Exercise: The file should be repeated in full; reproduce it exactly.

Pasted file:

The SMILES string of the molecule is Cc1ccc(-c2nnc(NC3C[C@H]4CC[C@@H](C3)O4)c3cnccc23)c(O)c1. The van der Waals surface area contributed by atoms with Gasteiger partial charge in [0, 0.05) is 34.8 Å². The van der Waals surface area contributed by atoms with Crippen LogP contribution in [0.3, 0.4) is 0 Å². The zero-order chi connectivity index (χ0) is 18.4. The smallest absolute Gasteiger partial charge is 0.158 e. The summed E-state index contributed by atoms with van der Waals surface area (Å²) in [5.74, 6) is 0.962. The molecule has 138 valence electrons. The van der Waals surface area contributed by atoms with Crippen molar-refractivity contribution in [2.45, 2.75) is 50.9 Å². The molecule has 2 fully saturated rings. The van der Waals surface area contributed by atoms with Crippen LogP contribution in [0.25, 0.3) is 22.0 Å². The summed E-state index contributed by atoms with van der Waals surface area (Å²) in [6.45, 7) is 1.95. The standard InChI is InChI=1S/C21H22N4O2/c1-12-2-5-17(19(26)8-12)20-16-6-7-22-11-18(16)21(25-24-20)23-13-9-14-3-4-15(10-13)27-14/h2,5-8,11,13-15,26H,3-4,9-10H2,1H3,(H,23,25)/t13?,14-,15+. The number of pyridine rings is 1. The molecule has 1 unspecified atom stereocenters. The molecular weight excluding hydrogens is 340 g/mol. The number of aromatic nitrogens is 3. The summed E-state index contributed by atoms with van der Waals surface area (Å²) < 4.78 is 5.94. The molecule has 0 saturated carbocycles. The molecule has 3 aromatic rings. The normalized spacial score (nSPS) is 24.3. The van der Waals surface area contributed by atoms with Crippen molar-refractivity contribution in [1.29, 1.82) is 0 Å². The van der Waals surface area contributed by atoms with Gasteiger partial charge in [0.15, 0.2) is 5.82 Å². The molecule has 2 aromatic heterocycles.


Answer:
The SMILES string of the molecule is Cc1ccc(-c2nnc(NC3C[C@H]4CC[C@@H](C3)O4)c3cnccc23)c(O)c1. The van der Waals surface area contributed by atoms with Gasteiger partial charge in [0, 0.05) is 34.8 Å². The van der Waals surface area contributed by atoms with Crippen LogP contribution in [0.3, 0.4) is 0 Å². The zero-order chi connectivity index (χ0) is 18.4. The smallest absolute Gasteiger partial charge is 0.158 e. The summed E-state index contributed by atoms with van der Waals surface area (Å²) in [5.74, 6) is 0.962. The molecule has 138 valence electrons. The van der Waals surface area contributed by atoms with Crippen molar-refractivity contribution in [2.45, 2.75) is 50.9 Å². The molecule has 2 fully saturated rings. The van der Waals surface area contributed by atoms with Crippen LogP contribution in [0.25, 0.3) is 22.0 Å². The summed E-state index contributed by atoms with van der Waals surface area (Å²) in [6.45, 7) is 1.95. The standard InChI is InChI=1S/C21H22N4O2/c1-12-2-5-17(19(26)8-12)20-16-6-7-22-11-18(16)21(25-24-20)23-13-9-14-3-4-15(10-13)27-14/h2,5-8,11,13-15,26H,3-4,9-10H2,1H3,(H,23,25)/t13?,14-,15+. The number of pyridine rings is 1. The molecule has 1 unspecified atom stereocenters. The molecular weight excluding hydrogens is 340 g/mol. The number of aromatic nitrogens is 3. The summed E-state index contributed by atoms with van der Waals surface area (Å²) < 4.78 is 5.94. The molecule has 0 saturated carbocycles. The molecule has 3 aromatic rings. The normalized spacial score (nSPS) is 24.3. The van der Waals surface area contributed by atoms with Crippen molar-refractivity contribution in [1.29, 1.82) is 0 Å². The van der Waals surface area contributed by atoms with Gasteiger partial charge in [0.15, 0.2) is 5.82 Å². The molecule has 2 aromatic heterocycles.